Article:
On top of that, spending time in parks is just downright fulfilling, fun, and it’s even proven to be good for your health. Everyone should have the opportunity to find their park for that reason alone.

What is your best national park memory?

Every national park experience brings fond memories, but the one that stands out most is a trip I took with a friend to the Maze District of Canyonlands National Park. It's truly unlike any other place I've ever been, and it also took more effort to get there than almost any other place I've explored.

Photograph of Canyonlands park at dusk
Mason Cummings

The total absence of sound in the remote canyon labyrinth was probably the most surprising thing to me. It's funny how easy it is to forget that we're constantly in the presence of noise – even in the alpine backcountry there's the sound of birds, the wind in the trees, and the streams in the distance. Most of us will never have the opportunity to experience total silence, but the Maze is just about as close as it gets.

The lack of noise is matched by a clear night sky that is far removed from the glow of city lights. Being in such an alien landscape while the Milky Way shines bright almost evokes the feeling of being on a different planet. 

The stratification of the steep canyon walls is also totally fascinating. Eons of erosion and weathering sit right there before you, stacked like the layers of a cake – eternity in a single moment. That may sound a little crazy, but make the trip to Canyonlands and you'll understand. Ancient petroglyphs dotted throughout this seemingly inhospitable terrain only add to that sense of ineffable mystery.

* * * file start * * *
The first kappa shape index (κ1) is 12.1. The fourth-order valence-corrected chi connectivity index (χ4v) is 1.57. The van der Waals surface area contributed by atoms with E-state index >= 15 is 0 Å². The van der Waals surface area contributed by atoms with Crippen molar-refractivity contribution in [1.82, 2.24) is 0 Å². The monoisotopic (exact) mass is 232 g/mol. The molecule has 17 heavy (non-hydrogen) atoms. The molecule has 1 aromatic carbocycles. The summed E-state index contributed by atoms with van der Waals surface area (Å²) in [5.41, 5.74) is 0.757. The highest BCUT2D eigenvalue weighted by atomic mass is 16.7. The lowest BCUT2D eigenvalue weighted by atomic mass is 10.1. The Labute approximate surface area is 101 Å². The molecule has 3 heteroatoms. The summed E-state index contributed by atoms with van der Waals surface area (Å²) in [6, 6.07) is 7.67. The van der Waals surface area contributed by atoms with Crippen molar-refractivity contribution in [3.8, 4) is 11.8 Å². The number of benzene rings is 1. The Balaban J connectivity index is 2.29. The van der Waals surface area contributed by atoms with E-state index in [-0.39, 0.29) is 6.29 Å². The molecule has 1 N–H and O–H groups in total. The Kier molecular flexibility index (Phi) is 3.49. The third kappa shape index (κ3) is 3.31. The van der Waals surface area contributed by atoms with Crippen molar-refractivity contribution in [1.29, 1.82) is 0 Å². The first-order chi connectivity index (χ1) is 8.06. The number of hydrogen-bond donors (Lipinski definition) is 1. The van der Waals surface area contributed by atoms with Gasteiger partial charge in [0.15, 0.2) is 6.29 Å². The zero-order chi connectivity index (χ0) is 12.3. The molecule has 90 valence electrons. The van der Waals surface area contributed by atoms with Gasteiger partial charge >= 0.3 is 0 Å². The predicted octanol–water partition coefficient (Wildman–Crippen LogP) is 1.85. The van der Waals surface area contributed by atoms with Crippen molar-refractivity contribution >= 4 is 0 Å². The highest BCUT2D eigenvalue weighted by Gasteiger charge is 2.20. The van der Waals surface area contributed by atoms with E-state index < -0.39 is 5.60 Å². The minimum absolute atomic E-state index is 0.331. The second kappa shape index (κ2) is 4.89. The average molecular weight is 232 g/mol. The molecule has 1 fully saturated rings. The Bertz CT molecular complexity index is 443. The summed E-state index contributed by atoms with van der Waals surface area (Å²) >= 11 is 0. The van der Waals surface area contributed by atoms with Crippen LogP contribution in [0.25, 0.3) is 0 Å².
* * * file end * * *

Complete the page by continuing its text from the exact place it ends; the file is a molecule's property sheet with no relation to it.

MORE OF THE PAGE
What is the most unique experience you have had in a national park?

A couple years ago I experienced an 80+ degree temperature difference in a single day in Death Valley National Park.

Photograph of sandy Death Valley desert landscape at sundown
Mason Cummings

A friend and I started hiking at 2:00 am in order to catch sunrise at the summit of Telescope Peak – the highest point in the park at 11,043 feet. The temperature was barely 20 degrees when we reached the top, more than two vertical miles above Badwater Basin – the lowest point in the Western Hemisphere. Standing on top of that vertical relief was unique on it’s own (don’t worry, we didn’t start hiking from the bottom).

Later that day we stopped at the famous Mesquite Dunes, not too far as the crow flies from Telescope Peak. Being late April, I knew it was going to be hot down there, but that morning I was actually looking forward to the warmer air on the valley floor.

It wasn’t long after we reached the dunes that we began questioning our decision. It was nearly 105 degrees and I’m not built for heat, so we weren’t about to hike through the dunes and stick around for sunset as planned!

How many national parks have you visited?

27, if I'm counting correctly:

  1. Great Sand Dunes National Park & Preserve
  2. Rocky Mountain National Park
  3. Colorado National Monument
  4. Dinosaur National Monument
  5. Black Canyon of the Gunnison National Park
  6. Arches National Park
  7. Canyonlands National Park
  8. Capitol Reef National Park
  9. Bryce Canyon National Park
  10. Grand Canyon National Park
  11. Death Valley National Park
  12. Kings Canyon National Park
  13. Sequoia National Park
  14. Yosemite National Park
  15. Devil's Postpile National Monument